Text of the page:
The CLOUD Act, passed in March 2018, creates the foundation for a new generation of international agreements and preserves the rights of cloud service providers such as Microsoft to protect privacy rights until such agreements are in place.
But Brad Smith, president and CLO at Microsoft, believes further action is needed to ensure that data remains protected.
“Like any foundation, the CLOUD Act will be of lasting importance only if we build strong structures on top of it,” said Smith in a recent blog post. “That is why the act is an important stepping stone and not the end of the journey. Like all the issues of the past four years, this will require important and even urgent action by many in both the public and private sectors.”
Before cloud computing, individuals stored their digital information on a computer at home and companies stored their information on server computers in their offices. This meant that if the government obtained a warrant to search someone’s information on a computer, officials had to enter the premises to access a device. Now information has moved to the cloud, governments can search digital information by serving warrants to a cloud service provider rather than to the individual who owns the information.
“The protection of common law comity rights is of even greater importance given the effective date next month of Europe’s General Data Protection Regulation (GDPR),” Smith added. “This indirectly but effectively puts the European Union (EU) in a position to help control its own destiny when it comes to the reach of US search warrants. The EU institutions can interpret the GDPR’s relevant provisions and thereby determine whether there is a conflict of laws in specific circumstances that would mandate a comity analysis. Especially as the EU does so, cloud service providers such as Microsoft can then use our common law rights to go to court to raise comity issues and protect European customers.”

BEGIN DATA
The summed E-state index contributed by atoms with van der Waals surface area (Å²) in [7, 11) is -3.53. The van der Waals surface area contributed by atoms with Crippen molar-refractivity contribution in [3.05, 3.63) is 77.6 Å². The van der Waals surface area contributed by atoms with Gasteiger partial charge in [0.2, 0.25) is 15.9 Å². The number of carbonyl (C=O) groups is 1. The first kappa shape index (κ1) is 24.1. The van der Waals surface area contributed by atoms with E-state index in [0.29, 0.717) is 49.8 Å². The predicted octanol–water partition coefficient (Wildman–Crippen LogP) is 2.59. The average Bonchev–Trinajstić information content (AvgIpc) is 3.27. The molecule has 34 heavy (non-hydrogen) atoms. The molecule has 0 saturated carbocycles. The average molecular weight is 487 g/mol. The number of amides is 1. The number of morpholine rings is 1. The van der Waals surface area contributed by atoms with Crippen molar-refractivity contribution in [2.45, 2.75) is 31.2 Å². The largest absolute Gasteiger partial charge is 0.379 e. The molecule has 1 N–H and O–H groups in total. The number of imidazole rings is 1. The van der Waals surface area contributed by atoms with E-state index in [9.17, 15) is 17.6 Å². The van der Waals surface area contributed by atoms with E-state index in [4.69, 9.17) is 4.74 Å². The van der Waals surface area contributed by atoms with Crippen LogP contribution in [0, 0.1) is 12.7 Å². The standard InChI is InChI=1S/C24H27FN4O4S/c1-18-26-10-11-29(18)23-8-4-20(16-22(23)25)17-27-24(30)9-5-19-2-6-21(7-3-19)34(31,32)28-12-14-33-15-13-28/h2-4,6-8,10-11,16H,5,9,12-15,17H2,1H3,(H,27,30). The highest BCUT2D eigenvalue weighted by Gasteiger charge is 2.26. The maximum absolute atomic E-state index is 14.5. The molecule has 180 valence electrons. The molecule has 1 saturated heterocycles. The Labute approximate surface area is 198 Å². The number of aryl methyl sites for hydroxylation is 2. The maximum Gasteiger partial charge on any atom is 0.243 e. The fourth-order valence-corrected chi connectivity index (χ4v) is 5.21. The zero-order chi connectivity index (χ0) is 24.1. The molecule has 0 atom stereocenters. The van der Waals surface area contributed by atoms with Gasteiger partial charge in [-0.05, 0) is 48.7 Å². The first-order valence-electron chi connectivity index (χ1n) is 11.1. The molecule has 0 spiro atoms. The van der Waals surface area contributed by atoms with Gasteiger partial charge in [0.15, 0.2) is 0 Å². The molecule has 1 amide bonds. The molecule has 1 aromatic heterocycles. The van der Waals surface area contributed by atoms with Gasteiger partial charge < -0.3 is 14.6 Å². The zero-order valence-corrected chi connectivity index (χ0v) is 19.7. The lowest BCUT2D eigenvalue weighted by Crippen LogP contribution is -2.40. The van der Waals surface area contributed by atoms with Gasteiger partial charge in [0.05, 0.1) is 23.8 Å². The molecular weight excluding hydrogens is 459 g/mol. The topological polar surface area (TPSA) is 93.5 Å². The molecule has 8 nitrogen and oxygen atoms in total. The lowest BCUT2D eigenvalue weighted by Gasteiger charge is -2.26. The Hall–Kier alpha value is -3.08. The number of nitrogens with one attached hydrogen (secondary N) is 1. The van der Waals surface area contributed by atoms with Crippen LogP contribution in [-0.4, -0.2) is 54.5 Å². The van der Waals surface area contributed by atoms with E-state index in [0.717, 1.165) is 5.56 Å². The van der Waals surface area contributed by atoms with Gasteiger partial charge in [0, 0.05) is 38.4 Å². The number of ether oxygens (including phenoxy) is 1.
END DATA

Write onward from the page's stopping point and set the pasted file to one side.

Furthermore, the CLOUD Act has resulted in a number of changes to data privacy laws, including creating the authority for the US to establish international agreements that will enable law enforcement agencies to access data in other countries. It also protects privacy and other human rights by establishing that these international agreements can only be created with countries that protect privacy and other human rights.
The act allows strong norms to be created to govern surveillance requests. These incentivise governments to update their digital privacy laws to ensure that law enforcement requests are narrow, incorporate specific rule of law protections, and are subject to judicial review or oversight.
“Most importantly, the passage of the CLOUD Act is an important milestone in the journey to modernise the law, enable enforcement officials to do their jobs and protect people’s privacy rights across borders,” explained Smith. “It has strong and broad support. But it’s not the end of the road. There remains important and urgent work ahead of us.”